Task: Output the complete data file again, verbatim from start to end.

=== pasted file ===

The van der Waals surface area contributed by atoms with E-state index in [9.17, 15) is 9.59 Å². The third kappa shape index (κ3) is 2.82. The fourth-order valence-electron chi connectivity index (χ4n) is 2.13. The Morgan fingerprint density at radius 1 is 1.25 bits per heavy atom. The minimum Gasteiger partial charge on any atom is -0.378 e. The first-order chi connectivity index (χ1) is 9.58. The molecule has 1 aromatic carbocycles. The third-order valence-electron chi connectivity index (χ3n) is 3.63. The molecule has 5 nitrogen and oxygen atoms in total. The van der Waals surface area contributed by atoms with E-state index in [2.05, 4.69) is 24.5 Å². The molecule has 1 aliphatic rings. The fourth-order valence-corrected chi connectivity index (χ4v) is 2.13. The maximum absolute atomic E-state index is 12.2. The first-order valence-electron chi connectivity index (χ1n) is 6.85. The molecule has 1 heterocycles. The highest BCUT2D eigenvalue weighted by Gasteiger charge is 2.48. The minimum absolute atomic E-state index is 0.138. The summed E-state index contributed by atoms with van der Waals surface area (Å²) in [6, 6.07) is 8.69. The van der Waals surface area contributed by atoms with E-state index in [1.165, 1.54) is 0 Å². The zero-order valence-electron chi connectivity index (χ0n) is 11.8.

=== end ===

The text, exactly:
The van der Waals surface area contributed by atoms with E-state index in [9.17, 15) is 9.59 Å². The third kappa shape index (κ3) is 2.82. The fourth-order valence-electron chi connectivity index (χ4n) is 2.13. The Morgan fingerprint density at radius 1 is 1.25 bits per heavy atom. The minimum Gasteiger partial charge on any atom is -0.378 e. The first-order chi connectivity index (χ1) is 9.58. The molecule has 1 aromatic carbocycles. The third-order valence-electron chi connectivity index (χ3n) is 3.63. The molecule has 5 nitrogen and oxygen atoms in total. The van der Waals surface area contributed by atoms with E-state index in [2.05, 4.69) is 24.5 Å². The molecule has 1 aliphatic rings. The fourth-order valence-corrected chi connectivity index (χ4v) is 2.13. The maximum absolute atomic E-state index is 12.2. The first-order valence-electron chi connectivity index (χ1n) is 6.85. The molecule has 1 heterocycles. The highest BCUT2D eigenvalue weighted by Gasteiger charge is 2.48. The minimum absolute atomic E-state index is 0.138. The summed E-state index contributed by atoms with van der Waals surface area (Å²) in [6, 6.07) is 8.69. The van der Waals surface area contributed by atoms with E-state index in [1.165, 1.54) is 0 Å². The zero-order valence-electron chi connectivity index (χ0n) is 11.8.